Around 1985 the spread of HIV among drug addicts in the Netherlands became a serious concern to policy makers, drug service agencies and users themselves, organized in so-called Junkie Unions. The first AIDS prevention initiatives, aimed at Injecting Drug Users (IDUs) were established by these pressure or interest groups of drug addicts. In Amsterdam the AIDS-inspired syringe exchange was initiated by the MDHG, a user-based organization, in 1984. The earliest AIDS prevention leaflet for drug users in the Netherlands was produced by the Rotterdam Junkie Union. In 1981 this union was already distributing clean syringes at places in the drug scene where IDUs gathered to prevent the spread of hepatitis. When it became apparent that HIV would also mean a menace to Dutch IDUs, the Rotterdam Junkie Union immediately started a syringe exchange. This was long before the municipal syringe exchanges opened. At first, these activities were exposed to firm opposition from the police, the treatment agencies and the municipal authorities. Insight into the magnitude of the AIDS epidemic was yet to come about at these levels. In Rotterdam, where this research was conducted, the municipal syringe exchange system was established in the first half of 1987. This rather late start was due to. resistance in some parts of the treatment system. Among other arguments, it was felt that syringe exchange would encourage injecting and undermine drug-free treatment (van Heiningen, 1988). Nowadays, these arguments are generally seen as obsolete and, more important, it has been proved that they have no scientific basis (Buning, 1988). At the end of 1986 HADON, at that time a small and experimental outreach and drug information programme, took the initiative and set up a syringe exchange. Soon the rest of the city was to follow.,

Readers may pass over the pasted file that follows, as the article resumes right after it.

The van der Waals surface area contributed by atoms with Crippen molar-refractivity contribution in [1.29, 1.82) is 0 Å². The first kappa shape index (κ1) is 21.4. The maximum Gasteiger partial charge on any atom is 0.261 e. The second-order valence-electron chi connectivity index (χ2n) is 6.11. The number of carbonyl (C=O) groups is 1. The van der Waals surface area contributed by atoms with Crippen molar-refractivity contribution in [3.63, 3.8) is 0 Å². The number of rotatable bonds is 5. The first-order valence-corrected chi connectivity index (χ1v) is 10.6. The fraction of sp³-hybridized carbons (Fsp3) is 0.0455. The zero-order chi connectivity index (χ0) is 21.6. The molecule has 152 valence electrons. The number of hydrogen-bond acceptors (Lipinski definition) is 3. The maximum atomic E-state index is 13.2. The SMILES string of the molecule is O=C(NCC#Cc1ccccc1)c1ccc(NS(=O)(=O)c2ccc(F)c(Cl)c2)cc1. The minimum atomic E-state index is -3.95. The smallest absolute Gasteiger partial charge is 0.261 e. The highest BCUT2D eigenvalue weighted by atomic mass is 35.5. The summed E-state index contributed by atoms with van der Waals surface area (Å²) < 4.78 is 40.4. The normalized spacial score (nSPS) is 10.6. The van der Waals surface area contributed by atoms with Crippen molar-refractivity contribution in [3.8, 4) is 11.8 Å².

Grund, J.-P.C. (J. P.C.), Blanken, P, Adriaans, N.F.P. (N. F.P.), Kaplan, Ch.D, Barendregt, C. (Cas), & Meeuwsen, M. (Mart). (2013). Reaching the unreached: An outreach model for ‘on the spot’ AIDS prevention among active, out-ot-treatment drug addicts. In The Reduction of Drug-Related Harm (pp. 172–180). doi:10.4324/9781315002958